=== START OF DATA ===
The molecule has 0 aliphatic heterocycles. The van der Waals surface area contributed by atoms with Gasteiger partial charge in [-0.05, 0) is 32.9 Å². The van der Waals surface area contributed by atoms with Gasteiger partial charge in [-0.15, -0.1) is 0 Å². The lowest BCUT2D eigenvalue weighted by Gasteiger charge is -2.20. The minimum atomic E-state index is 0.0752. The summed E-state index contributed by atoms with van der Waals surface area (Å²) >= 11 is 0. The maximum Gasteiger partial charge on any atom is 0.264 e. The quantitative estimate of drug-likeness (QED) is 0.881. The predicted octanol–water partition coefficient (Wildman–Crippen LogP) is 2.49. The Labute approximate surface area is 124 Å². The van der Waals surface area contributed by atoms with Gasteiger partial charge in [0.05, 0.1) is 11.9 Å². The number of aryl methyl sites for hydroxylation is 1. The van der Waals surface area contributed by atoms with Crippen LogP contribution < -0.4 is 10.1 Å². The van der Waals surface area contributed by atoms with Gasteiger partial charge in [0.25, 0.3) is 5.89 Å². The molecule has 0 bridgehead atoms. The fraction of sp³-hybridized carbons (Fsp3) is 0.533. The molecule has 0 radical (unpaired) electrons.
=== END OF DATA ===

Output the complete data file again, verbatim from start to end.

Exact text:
The molecule has 0 aliphatic heterocycles. The van der Waals surface area contributed by atoms with Gasteiger partial charge in [-0.05, 0) is 32.9 Å². The van der Waals surface area contributed by atoms with Gasteiger partial charge in [-0.15, -0.1) is 0 Å². The lowest BCUT2D eigenvalue weighted by Gasteiger charge is -2.20. The minimum atomic E-state index is 0.0752. The summed E-state index contributed by atoms with van der Waals surface area (Å²) >= 11 is 0. The maximum Gasteiger partial charge on any atom is 0.264 e. The quantitative estimate of drug-likeness (QED) is 0.881. The predicted octanol–water partition coefficient (Wildman–Crippen LogP) is 2.49. The Labute approximate surface area is 124 Å². The van der Waals surface area contributed by atoms with Gasteiger partial charge in [0.05, 0.1) is 11.9 Å². The number of aryl methyl sites for hydroxylation is 1. The van der Waals surface area contributed by atoms with Crippen LogP contribution < -0.4 is 10.1 Å². The van der Waals surface area contributed by atoms with Gasteiger partial charge in [0.25, 0.3) is 5.89 Å². The molecule has 0 bridgehead atoms. The fraction of sp³-hybridized carbons (Fsp3) is 0.533. The molecule has 0 radical (unpaired) electrons.